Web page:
WordPress security is an ever-evolving process and not a one-time fix. As a WordPress administrator, you should first implement robust security measures on your website, then continuously monitor, test and improve from there.
Monitoring and understanding what is in the WordPress audit trail is one of the most critical process involved in securing your website, and the process on which all others depend. You test and implement new security solutions and improve the existing security measures based on what you learn from monitoring what’s already in place.
This article explains how to use a WordPress audit log viewer to spot possible malicious activity and continuously improve the security of your WordPress websites and blogs. But first, a quick word on how to get started.
Implementing a WordPress Monitoring (Audit Trail) Solution
Implementing an audit train that you can monitor your website is no sweat. Once you do that, you can even fully maintain your WordPress site yourself. You just need to install one of the audit trail plugins available on the WordPress plugin repository. Once you install the plugin, it will automatically start keeping a record of everything that is happening on your WordPress site.
Using the WordPress Audit Log to Spot Attacks & Protect Your Website Against Them
Abnormal User Logins Activity
Weak passwords are one of the most commonly exploited security issues in WordPress websites, so abnormal login activity from unknown systems is definitely something to keep a lookout for.
If your users typically login during office hours only, watch out for login activity outside of those hours in the audit trail. Another sign of suspicious activity could be the IP address from where users are logging in. If your authors have a fixed IP, or always login from the same region / country you can watch out for login activity originating from different IP addresses or different regions of the world.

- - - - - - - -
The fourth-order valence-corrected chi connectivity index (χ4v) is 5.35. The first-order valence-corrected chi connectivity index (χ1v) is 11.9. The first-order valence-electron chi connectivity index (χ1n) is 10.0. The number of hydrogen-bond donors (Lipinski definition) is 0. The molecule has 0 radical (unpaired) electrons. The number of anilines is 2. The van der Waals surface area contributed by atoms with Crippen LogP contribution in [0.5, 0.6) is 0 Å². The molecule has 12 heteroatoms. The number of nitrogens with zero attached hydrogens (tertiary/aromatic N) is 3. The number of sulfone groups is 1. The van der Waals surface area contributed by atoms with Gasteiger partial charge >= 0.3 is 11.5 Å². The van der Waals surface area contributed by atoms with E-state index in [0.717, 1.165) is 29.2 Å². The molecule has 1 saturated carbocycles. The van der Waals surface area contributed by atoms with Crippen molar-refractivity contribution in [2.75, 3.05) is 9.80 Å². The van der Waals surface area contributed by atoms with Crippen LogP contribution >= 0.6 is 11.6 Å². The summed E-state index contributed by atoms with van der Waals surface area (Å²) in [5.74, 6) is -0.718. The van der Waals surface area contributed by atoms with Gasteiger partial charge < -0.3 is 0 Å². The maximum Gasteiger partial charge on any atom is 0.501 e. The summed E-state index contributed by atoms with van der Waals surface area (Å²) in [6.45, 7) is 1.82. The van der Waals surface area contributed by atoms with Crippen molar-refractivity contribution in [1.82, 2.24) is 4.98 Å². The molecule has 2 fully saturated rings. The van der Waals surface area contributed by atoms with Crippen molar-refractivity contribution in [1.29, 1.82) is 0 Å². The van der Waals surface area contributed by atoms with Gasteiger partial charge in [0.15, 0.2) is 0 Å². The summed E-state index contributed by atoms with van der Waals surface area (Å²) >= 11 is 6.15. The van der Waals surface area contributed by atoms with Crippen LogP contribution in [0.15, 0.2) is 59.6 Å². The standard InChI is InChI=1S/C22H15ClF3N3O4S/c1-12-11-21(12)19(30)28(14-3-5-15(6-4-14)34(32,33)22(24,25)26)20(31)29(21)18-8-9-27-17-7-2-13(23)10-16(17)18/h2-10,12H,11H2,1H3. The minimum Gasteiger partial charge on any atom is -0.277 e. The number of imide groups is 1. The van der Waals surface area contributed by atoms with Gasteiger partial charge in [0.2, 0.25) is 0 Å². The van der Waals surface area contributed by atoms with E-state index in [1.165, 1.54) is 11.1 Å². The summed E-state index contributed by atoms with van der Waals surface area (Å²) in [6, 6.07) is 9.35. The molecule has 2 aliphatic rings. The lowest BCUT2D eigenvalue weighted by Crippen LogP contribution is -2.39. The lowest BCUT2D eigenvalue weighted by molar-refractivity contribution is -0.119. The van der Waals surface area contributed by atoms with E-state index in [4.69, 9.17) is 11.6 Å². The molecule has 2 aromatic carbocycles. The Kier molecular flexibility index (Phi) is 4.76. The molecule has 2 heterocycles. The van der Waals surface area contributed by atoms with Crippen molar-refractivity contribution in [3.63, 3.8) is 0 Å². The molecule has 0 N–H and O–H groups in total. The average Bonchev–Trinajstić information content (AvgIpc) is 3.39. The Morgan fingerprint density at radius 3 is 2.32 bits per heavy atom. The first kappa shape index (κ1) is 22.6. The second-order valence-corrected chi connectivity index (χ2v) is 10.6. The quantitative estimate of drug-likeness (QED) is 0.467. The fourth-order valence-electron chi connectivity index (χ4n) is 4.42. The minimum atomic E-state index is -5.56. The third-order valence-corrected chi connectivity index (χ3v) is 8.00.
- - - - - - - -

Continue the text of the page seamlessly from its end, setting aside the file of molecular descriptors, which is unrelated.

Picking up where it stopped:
It is also possible to spot suspicious activity even when your users do not have a fixed IP address. Every Internet Service Provider (ISP) uses a limited range of IP addresses, for example all IP addresses in the subnet 82.16.xxx.xxx. So if you notice user login activity that is not from a familiar subnet, you should definitely dig deeper into the logs and find out exactly what the user is doing.
Failed Login Attempts
A handful of failed login attempts on a daily basis are a normal occurrence on a WordPress website, so do not alarm yourself if you see any. You should worry if you notice hundreds or thousands of failed login attempts within a short time span from unknown systems or users.
If you do notice such activity it means that malicious hackers launched a brute force attack against your WordPress login page. At this stage you can either block the offending IP addresses at .htaccess level, or ask your hosting provider to block them for you.
Large Number of Requests to Non-Existing Pages (404 Errors)
HTTP 404 errors happen when visitors request a page that does not exist on your website. Typically 404 errors are generated because of broken links, or when users try to access a URL that no longer exists.
Similar to failed login attempts, do not alarm yourself if you see a handful of 404 errors in the WordPress audit trail. Though keep a lookout if you see hundreds or thousands of them within a short time span. A lot of 404 errors are typically generated when attackers scan your WordPress website using an automated scanner.
If you notice such activity block the offending IP address or advise the hosting provider about it so they can block it.